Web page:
- Medical Assistance Customer Center (MACC);
- One-Stop Career Center operated by or under the authority of, the Department of Labor and Workforce Development;
- adoption agency or center operated by or under the authority of, the Division of Child Protection and Permanency in the Department of Children and Families;
- foster care agency contracted by the Division of Child Protection and Permanency; or
- local office of the Division of Child Protection and Permanency
The presence of any such lactation room will not abrogate or otherwise limit the mother’s right to breast feed her baby in public, as provided by existing law.
“The benefits of breastfeeding for babies and mothers are well documented. While some women are comfortable nursing in public, others are not,” said Mosquera (D-Camden/Gloucester). “This law will ensure mothers have a quiet place to nurse their babies while they take care of business.”
The law requires the Department of Health (DOH) to create signage that contains information about breastfeeding, affirms a mother’s right to nurse in public and indicates that lactation rooms are available for the privacy and comfort of nursing mothers.
The signage must be distributed directly to the facilities identified in the bill, and posted in a printable format on the department’s website. A facility required to provide a lactation room must to display the signage in a clear and conspicuous manner in its public waiting room and any lactation room.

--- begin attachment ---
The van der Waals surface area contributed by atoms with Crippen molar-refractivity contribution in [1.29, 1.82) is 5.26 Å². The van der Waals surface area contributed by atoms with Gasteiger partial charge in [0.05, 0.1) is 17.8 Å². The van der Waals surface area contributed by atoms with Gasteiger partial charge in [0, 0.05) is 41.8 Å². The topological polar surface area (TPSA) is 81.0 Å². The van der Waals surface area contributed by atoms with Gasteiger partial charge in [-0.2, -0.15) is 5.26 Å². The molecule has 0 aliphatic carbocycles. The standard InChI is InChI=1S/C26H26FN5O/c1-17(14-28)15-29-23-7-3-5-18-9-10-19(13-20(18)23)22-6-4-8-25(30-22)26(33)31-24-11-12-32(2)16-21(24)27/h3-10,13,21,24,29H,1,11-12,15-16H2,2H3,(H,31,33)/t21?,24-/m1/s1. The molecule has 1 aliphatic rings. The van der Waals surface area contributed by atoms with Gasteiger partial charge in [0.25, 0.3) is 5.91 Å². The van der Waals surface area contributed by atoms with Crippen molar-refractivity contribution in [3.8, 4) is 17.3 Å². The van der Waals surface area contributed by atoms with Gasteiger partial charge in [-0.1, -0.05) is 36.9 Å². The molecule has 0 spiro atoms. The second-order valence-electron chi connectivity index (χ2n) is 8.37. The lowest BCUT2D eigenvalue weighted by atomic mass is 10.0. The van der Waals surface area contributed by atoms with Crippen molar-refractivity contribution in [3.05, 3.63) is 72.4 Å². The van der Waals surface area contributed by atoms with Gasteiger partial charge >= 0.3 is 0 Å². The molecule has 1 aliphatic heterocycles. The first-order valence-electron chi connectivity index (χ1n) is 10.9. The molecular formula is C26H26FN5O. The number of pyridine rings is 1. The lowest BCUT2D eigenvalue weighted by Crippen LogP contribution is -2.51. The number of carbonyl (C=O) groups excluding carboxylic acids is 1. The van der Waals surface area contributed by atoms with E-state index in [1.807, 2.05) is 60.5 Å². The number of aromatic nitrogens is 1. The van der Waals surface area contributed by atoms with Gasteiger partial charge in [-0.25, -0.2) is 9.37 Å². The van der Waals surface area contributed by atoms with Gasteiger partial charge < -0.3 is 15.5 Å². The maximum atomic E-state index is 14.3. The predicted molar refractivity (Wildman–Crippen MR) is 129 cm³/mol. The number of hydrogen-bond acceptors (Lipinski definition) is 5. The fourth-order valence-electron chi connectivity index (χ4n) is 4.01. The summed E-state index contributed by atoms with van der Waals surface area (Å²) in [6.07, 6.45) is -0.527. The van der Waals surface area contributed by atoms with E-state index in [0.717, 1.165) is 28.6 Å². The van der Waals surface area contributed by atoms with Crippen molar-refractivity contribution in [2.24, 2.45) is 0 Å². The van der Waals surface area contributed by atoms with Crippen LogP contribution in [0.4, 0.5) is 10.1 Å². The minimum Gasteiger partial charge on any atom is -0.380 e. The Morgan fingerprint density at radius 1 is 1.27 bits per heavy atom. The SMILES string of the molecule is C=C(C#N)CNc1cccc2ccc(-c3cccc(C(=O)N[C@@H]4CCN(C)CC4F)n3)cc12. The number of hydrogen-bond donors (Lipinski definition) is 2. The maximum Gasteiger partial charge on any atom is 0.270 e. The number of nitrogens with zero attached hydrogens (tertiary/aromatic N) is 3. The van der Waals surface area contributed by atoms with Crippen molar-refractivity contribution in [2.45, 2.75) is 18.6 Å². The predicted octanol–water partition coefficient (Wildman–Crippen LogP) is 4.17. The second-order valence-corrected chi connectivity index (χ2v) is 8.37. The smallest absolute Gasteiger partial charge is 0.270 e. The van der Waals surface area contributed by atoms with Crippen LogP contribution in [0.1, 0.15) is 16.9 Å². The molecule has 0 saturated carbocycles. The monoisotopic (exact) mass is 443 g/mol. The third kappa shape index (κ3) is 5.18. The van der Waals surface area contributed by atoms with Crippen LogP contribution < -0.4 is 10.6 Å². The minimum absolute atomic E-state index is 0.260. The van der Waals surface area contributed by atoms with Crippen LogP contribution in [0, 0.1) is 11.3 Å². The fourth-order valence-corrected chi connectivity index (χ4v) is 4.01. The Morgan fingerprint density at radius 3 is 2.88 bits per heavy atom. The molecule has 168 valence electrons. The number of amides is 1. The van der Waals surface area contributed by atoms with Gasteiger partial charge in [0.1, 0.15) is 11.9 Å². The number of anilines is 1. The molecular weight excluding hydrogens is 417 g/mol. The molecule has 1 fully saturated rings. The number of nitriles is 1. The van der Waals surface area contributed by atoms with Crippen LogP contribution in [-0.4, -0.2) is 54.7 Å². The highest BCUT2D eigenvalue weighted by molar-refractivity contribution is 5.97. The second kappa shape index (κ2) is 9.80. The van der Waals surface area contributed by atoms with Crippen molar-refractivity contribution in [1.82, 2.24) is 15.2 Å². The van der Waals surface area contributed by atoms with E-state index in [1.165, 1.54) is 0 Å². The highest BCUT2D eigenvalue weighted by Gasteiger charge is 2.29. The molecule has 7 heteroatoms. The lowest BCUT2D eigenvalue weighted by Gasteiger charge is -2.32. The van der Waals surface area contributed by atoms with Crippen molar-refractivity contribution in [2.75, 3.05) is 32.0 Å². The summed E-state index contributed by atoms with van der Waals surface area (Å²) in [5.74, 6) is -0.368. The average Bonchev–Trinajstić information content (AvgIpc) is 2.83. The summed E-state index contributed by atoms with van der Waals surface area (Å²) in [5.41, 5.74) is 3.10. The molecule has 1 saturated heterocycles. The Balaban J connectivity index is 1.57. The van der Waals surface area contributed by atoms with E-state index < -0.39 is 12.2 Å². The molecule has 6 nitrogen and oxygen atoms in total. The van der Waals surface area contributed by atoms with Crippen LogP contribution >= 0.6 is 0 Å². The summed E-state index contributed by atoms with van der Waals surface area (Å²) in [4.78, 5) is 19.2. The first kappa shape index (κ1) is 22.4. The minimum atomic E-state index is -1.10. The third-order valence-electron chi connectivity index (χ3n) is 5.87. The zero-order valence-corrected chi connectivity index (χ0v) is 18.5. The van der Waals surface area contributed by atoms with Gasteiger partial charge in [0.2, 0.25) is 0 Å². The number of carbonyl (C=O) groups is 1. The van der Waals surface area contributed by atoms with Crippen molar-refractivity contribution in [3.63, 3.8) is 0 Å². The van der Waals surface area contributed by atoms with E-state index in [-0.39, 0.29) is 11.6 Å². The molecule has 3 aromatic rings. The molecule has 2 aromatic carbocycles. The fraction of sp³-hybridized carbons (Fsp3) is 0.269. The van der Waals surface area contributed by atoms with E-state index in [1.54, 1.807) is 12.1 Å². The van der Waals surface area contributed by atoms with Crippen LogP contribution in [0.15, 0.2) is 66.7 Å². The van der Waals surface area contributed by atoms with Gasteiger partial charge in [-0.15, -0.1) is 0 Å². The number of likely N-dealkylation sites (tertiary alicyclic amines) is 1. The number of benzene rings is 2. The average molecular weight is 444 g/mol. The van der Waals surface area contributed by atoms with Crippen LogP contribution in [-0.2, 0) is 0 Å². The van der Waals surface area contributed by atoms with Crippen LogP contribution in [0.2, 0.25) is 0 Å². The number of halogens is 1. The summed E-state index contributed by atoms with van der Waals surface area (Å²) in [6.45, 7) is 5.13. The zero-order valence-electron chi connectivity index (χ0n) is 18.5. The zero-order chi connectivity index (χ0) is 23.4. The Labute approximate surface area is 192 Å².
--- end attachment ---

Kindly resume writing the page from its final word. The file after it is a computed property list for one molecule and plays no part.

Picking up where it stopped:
The DOH is required to establish and post on its website a list of all facilities that have lactation rooms. The list will be regularly updated to provide the most current availability.
Additionally, the law requires the Department of Education (DOE) to annually report to the Governor and Legislature on the lactation-related policies that have been implemented at schools, colleges, and universities in the state. Each annual report will summarize the applicable policies in this area, indicate the number and percentage of policies that authorize access to a designated lactation room; and address how were communicated to students, parents, and guardians during the preceding school year. Each report will be posted at a publicly-accessible location on the DOE’s website.
The measure was approved by the full Assembly in May by a vote of 76-0, and by the Senate in June 2018, 39-0.